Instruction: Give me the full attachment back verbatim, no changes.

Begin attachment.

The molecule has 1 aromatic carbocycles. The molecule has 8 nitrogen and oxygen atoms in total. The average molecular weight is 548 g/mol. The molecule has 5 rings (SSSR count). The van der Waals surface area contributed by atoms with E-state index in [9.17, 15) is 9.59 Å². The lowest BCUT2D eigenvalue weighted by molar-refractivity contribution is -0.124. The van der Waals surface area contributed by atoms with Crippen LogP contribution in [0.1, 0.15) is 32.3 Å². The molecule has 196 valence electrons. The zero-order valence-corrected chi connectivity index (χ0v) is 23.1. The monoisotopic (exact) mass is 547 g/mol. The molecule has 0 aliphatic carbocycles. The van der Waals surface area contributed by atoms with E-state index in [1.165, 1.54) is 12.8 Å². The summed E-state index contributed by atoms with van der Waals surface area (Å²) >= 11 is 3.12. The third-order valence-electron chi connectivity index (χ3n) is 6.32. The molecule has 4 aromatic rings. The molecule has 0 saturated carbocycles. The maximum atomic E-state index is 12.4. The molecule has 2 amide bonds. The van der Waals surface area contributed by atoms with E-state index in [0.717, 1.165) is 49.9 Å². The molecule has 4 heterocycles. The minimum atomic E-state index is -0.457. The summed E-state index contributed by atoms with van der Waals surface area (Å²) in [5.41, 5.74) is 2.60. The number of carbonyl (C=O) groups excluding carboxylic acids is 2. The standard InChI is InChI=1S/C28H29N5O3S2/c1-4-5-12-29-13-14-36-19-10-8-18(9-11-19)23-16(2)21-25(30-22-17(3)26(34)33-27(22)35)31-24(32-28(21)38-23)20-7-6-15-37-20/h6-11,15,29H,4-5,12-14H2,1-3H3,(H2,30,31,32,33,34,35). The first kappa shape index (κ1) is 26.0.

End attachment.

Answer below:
The molecule has 1 aromatic carbocycles. The molecule has 8 nitrogen and oxygen atoms in total. The average molecular weight is 548 g/mol. The molecule has 5 rings (SSSR count). The van der Waals surface area contributed by atoms with E-state index in [9.17, 15) is 9.59 Å². The lowest BCUT2D eigenvalue weighted by molar-refractivity contribution is -0.124. The van der Waals surface area contributed by atoms with Crippen LogP contribution in [0.1, 0.15) is 32.3 Å². The molecule has 196 valence electrons. The zero-order valence-corrected chi connectivity index (χ0v) is 23.1. The monoisotopic (exact) mass is 547 g/mol. The molecule has 0 aliphatic carbocycles. The van der Waals surface area contributed by atoms with E-state index in [1.165, 1.54) is 12.8 Å². The summed E-state index contributed by atoms with van der Waals surface area (Å²) >= 11 is 3.12. The third-order valence-electron chi connectivity index (χ3n) is 6.32. The molecule has 4 aromatic rings. The molecule has 0 saturated carbocycles. The maximum atomic E-state index is 12.4. The molecule has 2 amide bonds. The van der Waals surface area contributed by atoms with E-state index in [0.717, 1.165) is 49.9 Å². The molecule has 4 heterocycles. The minimum atomic E-state index is -0.457. The summed E-state index contributed by atoms with van der Waals surface area (Å²) in [5.41, 5.74) is 2.60. The number of carbonyl (C=O) groups excluding carboxylic acids is 2. The standard InChI is InChI=1S/C28H29N5O3S2/c1-4-5-12-29-13-14-36-19-10-8-18(9-11-19)23-16(2)21-25(30-22-17(3)26(34)33-27(22)35)31-24(32-28(21)38-23)20-7-6-15-37-20/h6-11,15,29H,4-5,12-14H2,1-3H3,(H2,30,31,32,33,34,35). The first kappa shape index (κ1) is 26.0.